A new poll of likely voters has found deep support for early education programs here in Massachusetts.
Sponsored by local public radio station WBUR and conducted by The MassINC Polling Group, the poll asked participants which candidates they favored in the upcoming gubernatorial race. Pollsters also asked about early education and about the election’s ballot questions on gambling and worker sick leave.
The support for early education was impressive. As WBUR explains in an article, “Half of those polled (251) were asked whether they would support or oppose a plan to provide comprehensive early childhood education, and 73 percent said they would support it. The other half of respondents were asked whether they would support or oppose raising taxes to provide comprehensive early childhood education, and 53 percent still supported the idea.”
Specifically, the WBUR poll asked, “Would you support or oppose a plan to provide comprehensive early childhood education to all children in Massachusetts?” The response: Support 73 percent; Oppose 17 percent; and Don’t Know / Refused 10 percent.
The other poll question was: “Would you support or oppose a plan to raise taxes to provide comprehensive early childhood education to all children in Massachusetts?” The response to this question: Support 53 percent; Oppose 35 percent; and Don’t Know / Refused 11 percent.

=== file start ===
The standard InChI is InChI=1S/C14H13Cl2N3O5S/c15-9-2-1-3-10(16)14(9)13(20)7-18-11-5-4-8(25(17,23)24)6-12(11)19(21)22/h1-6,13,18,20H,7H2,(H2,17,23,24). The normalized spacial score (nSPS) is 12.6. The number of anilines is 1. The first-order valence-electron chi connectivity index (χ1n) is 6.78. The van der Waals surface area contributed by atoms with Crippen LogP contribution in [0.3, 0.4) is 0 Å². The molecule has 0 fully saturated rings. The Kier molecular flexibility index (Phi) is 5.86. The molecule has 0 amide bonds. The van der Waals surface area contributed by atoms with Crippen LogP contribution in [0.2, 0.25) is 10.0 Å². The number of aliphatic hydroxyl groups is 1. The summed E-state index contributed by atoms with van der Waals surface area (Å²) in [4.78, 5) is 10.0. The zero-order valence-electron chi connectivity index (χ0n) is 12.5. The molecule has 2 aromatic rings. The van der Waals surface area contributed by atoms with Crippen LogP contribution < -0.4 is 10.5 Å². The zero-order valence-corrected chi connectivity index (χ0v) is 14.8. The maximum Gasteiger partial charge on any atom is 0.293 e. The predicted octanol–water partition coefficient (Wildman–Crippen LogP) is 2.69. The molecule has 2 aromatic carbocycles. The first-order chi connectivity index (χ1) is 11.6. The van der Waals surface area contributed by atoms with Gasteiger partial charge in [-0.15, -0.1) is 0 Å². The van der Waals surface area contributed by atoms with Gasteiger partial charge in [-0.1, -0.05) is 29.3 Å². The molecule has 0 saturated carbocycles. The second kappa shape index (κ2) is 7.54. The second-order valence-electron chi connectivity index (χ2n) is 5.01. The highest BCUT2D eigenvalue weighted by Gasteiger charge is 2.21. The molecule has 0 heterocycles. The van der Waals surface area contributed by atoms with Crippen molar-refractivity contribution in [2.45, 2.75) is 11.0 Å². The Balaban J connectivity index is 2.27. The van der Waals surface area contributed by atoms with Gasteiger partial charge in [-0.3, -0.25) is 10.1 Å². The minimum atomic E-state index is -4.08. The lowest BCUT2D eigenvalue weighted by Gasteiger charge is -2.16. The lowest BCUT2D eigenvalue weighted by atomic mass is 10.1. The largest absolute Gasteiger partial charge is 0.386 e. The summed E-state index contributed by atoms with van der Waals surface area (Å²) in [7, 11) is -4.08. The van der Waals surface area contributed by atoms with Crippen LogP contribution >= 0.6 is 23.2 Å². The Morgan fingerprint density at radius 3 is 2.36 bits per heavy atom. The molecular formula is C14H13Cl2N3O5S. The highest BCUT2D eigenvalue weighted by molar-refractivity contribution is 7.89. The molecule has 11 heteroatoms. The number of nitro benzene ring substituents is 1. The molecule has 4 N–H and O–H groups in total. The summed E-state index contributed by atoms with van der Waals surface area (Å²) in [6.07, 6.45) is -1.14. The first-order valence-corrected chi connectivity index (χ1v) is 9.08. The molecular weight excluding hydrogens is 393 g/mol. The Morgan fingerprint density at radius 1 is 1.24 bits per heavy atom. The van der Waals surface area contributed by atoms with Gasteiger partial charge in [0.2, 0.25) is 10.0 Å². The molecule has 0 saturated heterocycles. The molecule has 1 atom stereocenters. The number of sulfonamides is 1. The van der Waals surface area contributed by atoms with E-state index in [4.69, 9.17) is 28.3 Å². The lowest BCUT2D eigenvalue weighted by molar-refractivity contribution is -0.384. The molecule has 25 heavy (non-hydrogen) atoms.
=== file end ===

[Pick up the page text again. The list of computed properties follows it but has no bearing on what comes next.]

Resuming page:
Pollsters surveyed “502 likely voters in the November 2014 Massachusetts general election. These questions were asked September 16-21, 2014… Live telephone interviews were conducted via both landline and cell phone using conventional registration based sampling procedures. The margin of sampling error for the full sample is +/- 4.4 percent with a 95 percent level of confidence.”
Gubernatorial candidates — Republican Charlie Baker and Democrat Martha Coakley — have expressed their support for early education.
Baker supports targeted pre-K, WBUR reports, explaining, “At a press conference last week, Baker insisted he too supports aspects of early education, but criticized the way ‘universal pre-K’ is defined.
“‘I’m all for targeted pre-K,’ Baker said at a press conference to roll out his new jobs plan. ‘My view on this is – sure, we should do more, sure, we should shore up the stuff we currently do, but we gotta make sure that the kids who come out of that system are going into elementary school systems where they’re going to get the kind of education they need to get the benefit associated with the pre-K in the first place.’”
Coakley has called for spending $150 million for a “plan to get Massachusetts children off waitlists for early childhood education programs,” the Boston Globe reports. Coakley would move some 17,000 children off the wait list.
According to WBUR’s article: “Coakley has said she wants to ensure access to early childhood education, particularly in Gateway Cities, eliminating the wait list by expanding a voucher program for low-income families to send their children to preschool.”
Early education policy got more attention from Baker, Coakley, and three independent gubernatorial candidates at last night’s debate in Springfield.
Debates aside, however, the consensus-driving good news is that whichever candidate becomes the next Governor of Massachusetts, he or she will find strong public support for improving children’s access to high-quality preschool programs.